Super Lawyers
William C. Altreuter

Thursday, January 28, 2016

This teaching Constitutional Law thing is proving to be an interesting challenge, because I am making a conscientious effort to teach it as a class about how the US government functions rather than a course about law per se. I suppose it's a fine distinction, and one that may only matter to me, but as I have geared up for this course one of the things that I think I have come to realize is that there is a distinct lawyerly bias to the way that we approach the subject. The American jurisprudential tradition is common law, and common law is at its root based in storytelling, anecdotage, parables about disputes and how they were resolved. "The life of the law has not been logic, but experience."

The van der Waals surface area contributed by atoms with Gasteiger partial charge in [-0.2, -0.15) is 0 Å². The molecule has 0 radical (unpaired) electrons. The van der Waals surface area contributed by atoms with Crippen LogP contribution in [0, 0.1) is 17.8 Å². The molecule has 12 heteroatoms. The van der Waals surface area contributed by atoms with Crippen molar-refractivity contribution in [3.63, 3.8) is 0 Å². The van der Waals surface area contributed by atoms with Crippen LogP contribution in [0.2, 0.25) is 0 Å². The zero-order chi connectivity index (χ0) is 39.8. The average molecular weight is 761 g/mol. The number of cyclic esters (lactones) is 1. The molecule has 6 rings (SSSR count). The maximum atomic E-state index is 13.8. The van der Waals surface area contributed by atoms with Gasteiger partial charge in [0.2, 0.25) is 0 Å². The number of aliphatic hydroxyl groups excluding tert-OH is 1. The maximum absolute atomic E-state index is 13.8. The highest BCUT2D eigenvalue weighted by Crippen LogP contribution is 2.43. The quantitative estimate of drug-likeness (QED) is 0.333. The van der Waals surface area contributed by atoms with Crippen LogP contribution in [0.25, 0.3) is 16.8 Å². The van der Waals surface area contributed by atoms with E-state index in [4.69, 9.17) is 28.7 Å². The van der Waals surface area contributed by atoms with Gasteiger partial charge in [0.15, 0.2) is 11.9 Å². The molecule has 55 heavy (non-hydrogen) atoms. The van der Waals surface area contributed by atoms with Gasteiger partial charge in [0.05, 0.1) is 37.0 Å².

That's fine, and certainly it is an important and useful way for lawyers to understand the Constitution, but since I am not-- in this class-- training lawyers, I want to do it differently. The textbooks and hornbooks and commentaries all start with Marbury v. Madison, because, I think, Marbury established the concept of judicial review of constitutionality, and thus establishes that the proper methodology for the study of constitutionality is through the filter of the judicial decision making process. I see several problems with this. First, it seems to elevate the courts, and particularly the Supreme Court, to a level of superiority over the other two branches that the text of the Constitution certainly does not support. More notably, because the federal courts in our system can only resolve cases and controversies they are necessarily involved exclusively in examining and deciding situations that are, virtually by definition, outliers. Life on the edges may be more interesting-- I'd be a fool to dispute that-- but the frontier is not where most of us live or work or interact with our government. I think that if my goal is to teach how government operates I need to be starting in a place that is different from the way I was taught Constitutional Law.

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